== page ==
SB 367 (Wolk)–Agriculture Climate Benefits Act of 2015
CAFF is co-sponsoring a bill in this session of the Legislature, the Agriculture Climate Benefits Act, SB 367. The bill is authored by Senator Lois Wolk (D-Yolo County), and is co-sponsored with our climate policy coalition, CalCAN. SB 367 promotes ‘climate-friendly’ agricultural practices that reduce greenhouse gas emissions and/or store carbon.
Why is this significant?
Agriculture is among the only sectors that can actually draw down greenhouse gases and store them in soils and plants. These agricultural climate solutions are needed to meet the state’s goals and prevent dangerous levels of carbon dioxide in our atmosphere. By investing a portion of the state’s Greenhouse Gas Reduction Funds in agricultural projects that have been shown to move us in the right direction, we hope to avoid unnecessary regulation of farming and ranching.
These programs will have a dual impact, producing climate benefits while better preparing farms to deal with drought, extreme weather events, and other effects of climate change. Because greenhouse gases in crop agriculture are often tied to irrigation, many of the greenhouse gas reducing practices will have the added benefit of reducing applied water.
SB 367’s programs are supported by scientific evidence that conserving farmland can limit urban sprawl and avoid associated greenhouse gases, and that farm management practices to improve soil health, conserve water and energy, generate renewable energy, and create wildlife habitat all have significant and measurable climate benefits
What is the funding involved?
CDFA will be appropriated $50M from cap and trade (authorized by AB 32, Air Resources Control Board) to incentivize farmers and ranchers to adopt climate-friendly growing practices.
What are examples of these kinds of practices?
Application of compost to rangeland can greatly increase the land’s ability to sequester carbon over time. Planting hedgerows and riparian habitat, a shift to no-till crop production, and burning walnut and almond hulls and prunings in biogas facilities. Growers can cut GHG emissions from conventional processing tomato production in half through a combination of soil testing, precision fertigation with drip, and the use of nitrate inhibitors. These practices reduce fertilizer use and minimize irrigation.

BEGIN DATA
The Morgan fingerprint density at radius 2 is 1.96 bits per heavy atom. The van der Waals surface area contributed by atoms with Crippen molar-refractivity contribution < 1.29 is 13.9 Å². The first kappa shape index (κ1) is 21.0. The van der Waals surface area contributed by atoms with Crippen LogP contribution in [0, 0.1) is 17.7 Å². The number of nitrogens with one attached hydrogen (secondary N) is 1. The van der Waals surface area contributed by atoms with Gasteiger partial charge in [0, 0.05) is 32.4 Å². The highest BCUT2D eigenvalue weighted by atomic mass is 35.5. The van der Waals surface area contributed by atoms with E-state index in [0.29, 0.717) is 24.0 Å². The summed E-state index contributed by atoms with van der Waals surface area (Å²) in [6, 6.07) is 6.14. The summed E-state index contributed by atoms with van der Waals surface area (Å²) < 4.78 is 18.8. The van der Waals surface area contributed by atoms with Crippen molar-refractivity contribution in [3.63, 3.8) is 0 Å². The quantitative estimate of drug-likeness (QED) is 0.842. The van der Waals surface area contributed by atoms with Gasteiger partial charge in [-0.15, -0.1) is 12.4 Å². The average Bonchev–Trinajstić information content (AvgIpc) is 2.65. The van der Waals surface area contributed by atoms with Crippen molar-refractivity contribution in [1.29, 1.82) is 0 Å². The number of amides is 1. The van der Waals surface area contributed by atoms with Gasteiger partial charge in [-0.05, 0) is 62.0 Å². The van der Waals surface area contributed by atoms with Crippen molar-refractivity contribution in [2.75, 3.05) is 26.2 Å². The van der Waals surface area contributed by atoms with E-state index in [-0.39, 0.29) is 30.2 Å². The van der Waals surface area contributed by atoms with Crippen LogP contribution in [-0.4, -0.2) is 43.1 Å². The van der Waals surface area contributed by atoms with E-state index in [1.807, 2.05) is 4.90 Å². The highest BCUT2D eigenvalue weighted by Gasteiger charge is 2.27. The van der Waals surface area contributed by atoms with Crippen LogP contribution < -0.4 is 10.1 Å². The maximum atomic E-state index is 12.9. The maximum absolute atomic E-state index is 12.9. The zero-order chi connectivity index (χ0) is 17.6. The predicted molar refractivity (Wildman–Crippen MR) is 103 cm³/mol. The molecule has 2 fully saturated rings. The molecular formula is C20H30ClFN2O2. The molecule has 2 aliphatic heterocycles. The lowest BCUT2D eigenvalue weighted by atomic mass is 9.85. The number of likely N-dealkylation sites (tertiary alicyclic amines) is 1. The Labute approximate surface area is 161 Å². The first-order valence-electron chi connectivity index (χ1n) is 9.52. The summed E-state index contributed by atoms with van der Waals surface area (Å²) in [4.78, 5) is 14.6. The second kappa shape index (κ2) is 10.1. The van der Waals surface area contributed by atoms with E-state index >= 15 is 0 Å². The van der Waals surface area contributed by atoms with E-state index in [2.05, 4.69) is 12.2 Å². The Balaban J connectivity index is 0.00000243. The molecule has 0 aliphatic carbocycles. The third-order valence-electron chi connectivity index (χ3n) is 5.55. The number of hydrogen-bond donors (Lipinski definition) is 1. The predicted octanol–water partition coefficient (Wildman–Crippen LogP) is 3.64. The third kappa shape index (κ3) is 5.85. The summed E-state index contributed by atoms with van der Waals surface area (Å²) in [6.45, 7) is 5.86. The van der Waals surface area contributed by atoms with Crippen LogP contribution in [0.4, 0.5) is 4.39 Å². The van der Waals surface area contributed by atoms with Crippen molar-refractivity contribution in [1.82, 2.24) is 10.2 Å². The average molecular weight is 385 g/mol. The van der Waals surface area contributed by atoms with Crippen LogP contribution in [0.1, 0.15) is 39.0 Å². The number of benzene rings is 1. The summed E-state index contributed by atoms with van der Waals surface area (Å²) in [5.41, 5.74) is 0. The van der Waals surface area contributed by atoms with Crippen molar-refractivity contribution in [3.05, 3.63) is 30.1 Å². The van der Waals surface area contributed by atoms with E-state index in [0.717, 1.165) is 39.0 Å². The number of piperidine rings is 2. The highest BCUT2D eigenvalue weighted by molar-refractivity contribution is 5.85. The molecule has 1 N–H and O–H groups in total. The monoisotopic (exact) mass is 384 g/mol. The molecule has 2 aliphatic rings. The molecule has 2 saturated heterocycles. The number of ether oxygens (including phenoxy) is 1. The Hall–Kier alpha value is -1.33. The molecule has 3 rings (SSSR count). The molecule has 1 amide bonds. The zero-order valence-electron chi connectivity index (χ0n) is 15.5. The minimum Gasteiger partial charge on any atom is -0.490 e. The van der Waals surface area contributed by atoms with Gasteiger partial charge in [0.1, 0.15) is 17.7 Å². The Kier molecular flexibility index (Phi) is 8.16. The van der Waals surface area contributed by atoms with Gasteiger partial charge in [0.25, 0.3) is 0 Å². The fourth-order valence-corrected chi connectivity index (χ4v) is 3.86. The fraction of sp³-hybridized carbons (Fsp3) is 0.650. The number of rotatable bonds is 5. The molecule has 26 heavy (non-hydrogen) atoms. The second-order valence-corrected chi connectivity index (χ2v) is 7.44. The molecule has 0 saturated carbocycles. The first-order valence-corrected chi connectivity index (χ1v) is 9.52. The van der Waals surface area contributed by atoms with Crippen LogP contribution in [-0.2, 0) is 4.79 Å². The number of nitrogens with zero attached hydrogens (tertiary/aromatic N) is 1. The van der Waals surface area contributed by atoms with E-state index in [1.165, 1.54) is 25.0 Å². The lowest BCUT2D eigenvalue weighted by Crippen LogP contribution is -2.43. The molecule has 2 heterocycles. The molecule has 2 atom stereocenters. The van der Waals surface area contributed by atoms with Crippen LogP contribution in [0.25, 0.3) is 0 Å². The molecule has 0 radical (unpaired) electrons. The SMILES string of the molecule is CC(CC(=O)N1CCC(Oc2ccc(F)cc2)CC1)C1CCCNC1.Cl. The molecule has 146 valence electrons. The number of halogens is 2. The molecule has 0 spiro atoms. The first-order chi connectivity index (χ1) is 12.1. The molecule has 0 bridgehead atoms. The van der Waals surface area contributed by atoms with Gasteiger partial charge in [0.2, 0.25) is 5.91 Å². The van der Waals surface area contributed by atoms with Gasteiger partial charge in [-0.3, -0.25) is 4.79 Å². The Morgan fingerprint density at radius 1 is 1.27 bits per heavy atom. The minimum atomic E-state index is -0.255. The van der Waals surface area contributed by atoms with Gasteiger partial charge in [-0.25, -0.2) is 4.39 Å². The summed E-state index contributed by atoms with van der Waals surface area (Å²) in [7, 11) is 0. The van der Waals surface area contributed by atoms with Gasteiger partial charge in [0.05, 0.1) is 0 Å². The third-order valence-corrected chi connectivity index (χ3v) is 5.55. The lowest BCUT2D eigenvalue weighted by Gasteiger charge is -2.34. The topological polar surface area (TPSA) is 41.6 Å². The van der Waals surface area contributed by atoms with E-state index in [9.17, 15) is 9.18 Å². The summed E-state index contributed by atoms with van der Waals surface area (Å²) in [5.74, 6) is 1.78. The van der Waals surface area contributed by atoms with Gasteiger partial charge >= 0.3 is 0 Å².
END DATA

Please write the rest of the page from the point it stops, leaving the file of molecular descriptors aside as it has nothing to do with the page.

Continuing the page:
Where are we in the legislative process?
On April 7th, SB 367 passed unanimously from the Senate Agriculture Committee and it passed on April 29th in the Senate Environmental Quality Committee. The bill has the support of numerous agricultural and environmental organizations, land trusts, as well as farmers from around the state, including the FArm Bureau. For more information and to learn how you can help, please visit the CalCAN website.
Overview of CAFF’s Climate Change Policy
CAFF is a founding member of the California Climate and Agricultural Network (CalCAN), and conducts its work on climate change through this organization.
Founded in response to an urgent call for sustainable practices that reduce farming-related greenhouse gas (GHG) emissions and prepare farmers to cope with the coming challenges of climate change, CalCAN is a coalition that advances policies to support California agriculture in the face of the climate crisis.
AB 32, the Global Warming Solutions Act, calls for California to reduce its emissions of global warming gases to 1990 levels by 2020, a reduction of about 25% over status quo projections. CAFF was the only statewide agricultural organization to support AB 32, recognizing that global warming is the pre-eminent environmental and economic challenge to our future and that sustainable agriculture can help reduce greenhouse gas emissions.
In California, climate change is expected to cause extreme and unpredictable weather, drier conditions, reduced water resources and increased pest and disease pressures. These potentially profound impacts on the viability of California agriculture require immediate action.
Fortunately, many of the practices developed by the sustainable and organic farming community offer powerful strategies for reducing GHG emissions, sequestering carbon, and making agriculture more resilient to climate change by decreasing reliance on fossil fuels, conserving water and increasing soil fertility. The benefits go beyond climate protection—sustainable agriculture also offers environmental and health benefits such as clean air and water, increased biodiversity, and enhanced wildlife habitat.
Believing that by reducing its carbon footprint agriculture can play a constructive role in responding to the climate crisis, CalCAN strives to be a voice for the positive contribution agriculture can make on climate protection and adaptation. CalCAN is the only organization advocating policy solutions at the nexus of climate change and sustainable agriculture in California, serving as a bridge between agriculture and the environment and thus cultivating farmer leadership on the issue.
More detailed information about CalCAN can be found on its website, including several videos and fact sheets profiling organic farmers and their conservation practices. Sign up for a monthly newsletter and action alerts that tell you how to influence policy. The website also provides a blog that aims to keep you updated on the latest news related to sustainable agriculture and climate policy researches.